Everything you need to know about the TI recruitment process

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Texas Instruments (abbreviated as TI through the article henceforth) is the world’s leading semiconductor manufacturing firm and a highly coveted company to work at for Electrical Engineers around the globe, India included. It goes without saying, that the TI recruitment process is a tough nut to crack and requires more than a fair bit of preparation and domain knowledge.

In conversation with Gunvarun Singh, an Analog Design Engineer at Texas Instruments and one of TapChief’s top Career Coaches, we get his two cents on the TI recruitment process and how candidates can best prepare for it. Gunvarun, a BITS Pilani Alumnus (Go BITSians!), completed his undergraduate degree in Electrical Engineering to join Texas Instruments in 2015.

Since joining the TapChief Community of Experts, Gunvarun has empowered numerous students to achieve their career dreams by providing them step-by-step guidance on the recruitment process and the right career advice. He was nice enough to enlighten us on the complete TI recruitment process and what candidates can do to crack it right out of college.

Getting right to it…

Hi Gunvarun! Can you begin by telling us a bit about the various modes of landing a job or internship at Texas Instruments?

Gunvarun: Currently, all the hiring that Texas Instruments does across all roles can be broadly divided into two categories, off-campus and on-campus drives.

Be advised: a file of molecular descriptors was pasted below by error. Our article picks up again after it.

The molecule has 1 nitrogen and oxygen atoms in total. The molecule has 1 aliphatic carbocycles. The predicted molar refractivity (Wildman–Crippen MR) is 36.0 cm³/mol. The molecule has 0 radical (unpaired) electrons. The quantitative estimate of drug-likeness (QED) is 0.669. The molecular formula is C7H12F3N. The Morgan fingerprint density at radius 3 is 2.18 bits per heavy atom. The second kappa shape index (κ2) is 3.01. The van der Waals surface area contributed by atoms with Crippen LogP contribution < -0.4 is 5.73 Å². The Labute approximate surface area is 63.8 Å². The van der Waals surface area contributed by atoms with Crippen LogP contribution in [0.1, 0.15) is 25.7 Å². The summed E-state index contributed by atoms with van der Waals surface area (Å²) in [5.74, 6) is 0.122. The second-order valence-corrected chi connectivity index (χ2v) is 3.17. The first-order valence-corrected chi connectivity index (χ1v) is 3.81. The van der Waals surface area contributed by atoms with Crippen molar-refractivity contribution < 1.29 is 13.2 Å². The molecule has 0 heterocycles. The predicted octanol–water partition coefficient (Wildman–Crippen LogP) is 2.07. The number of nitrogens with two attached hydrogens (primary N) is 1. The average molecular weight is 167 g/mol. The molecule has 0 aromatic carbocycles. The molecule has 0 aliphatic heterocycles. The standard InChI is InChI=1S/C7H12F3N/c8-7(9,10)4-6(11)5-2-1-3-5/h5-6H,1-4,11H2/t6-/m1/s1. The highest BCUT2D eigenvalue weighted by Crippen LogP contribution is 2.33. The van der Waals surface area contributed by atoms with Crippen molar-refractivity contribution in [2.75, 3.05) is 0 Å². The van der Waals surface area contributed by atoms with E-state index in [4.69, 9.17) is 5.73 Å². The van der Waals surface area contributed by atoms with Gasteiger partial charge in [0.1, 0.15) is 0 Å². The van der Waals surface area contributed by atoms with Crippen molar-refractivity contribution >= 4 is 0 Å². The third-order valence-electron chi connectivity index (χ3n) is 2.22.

For Internships, TI exclusively hires from on-campus drives. That is to say, TI hires via the placement committees of select colleges.

For the full-time roles, TI usually hires via all routes, namely off-campus applications, on-campus drives and promising talent from the internship pool as well.

The off-campus process is opened to applicants in the month of December or January and ends by July when the new batch in inducted into the ranks. The HR department post jobs on the Texas Instruments Careers page periodically, subject to openings across various teams. Apart from the native careers page, you will find professionals evangelizing TI openings on LinkedIn, encouraging eligible candidates to apply.

The exact distribution across these various modes is not fixed and differs from one hiring cycle to the other.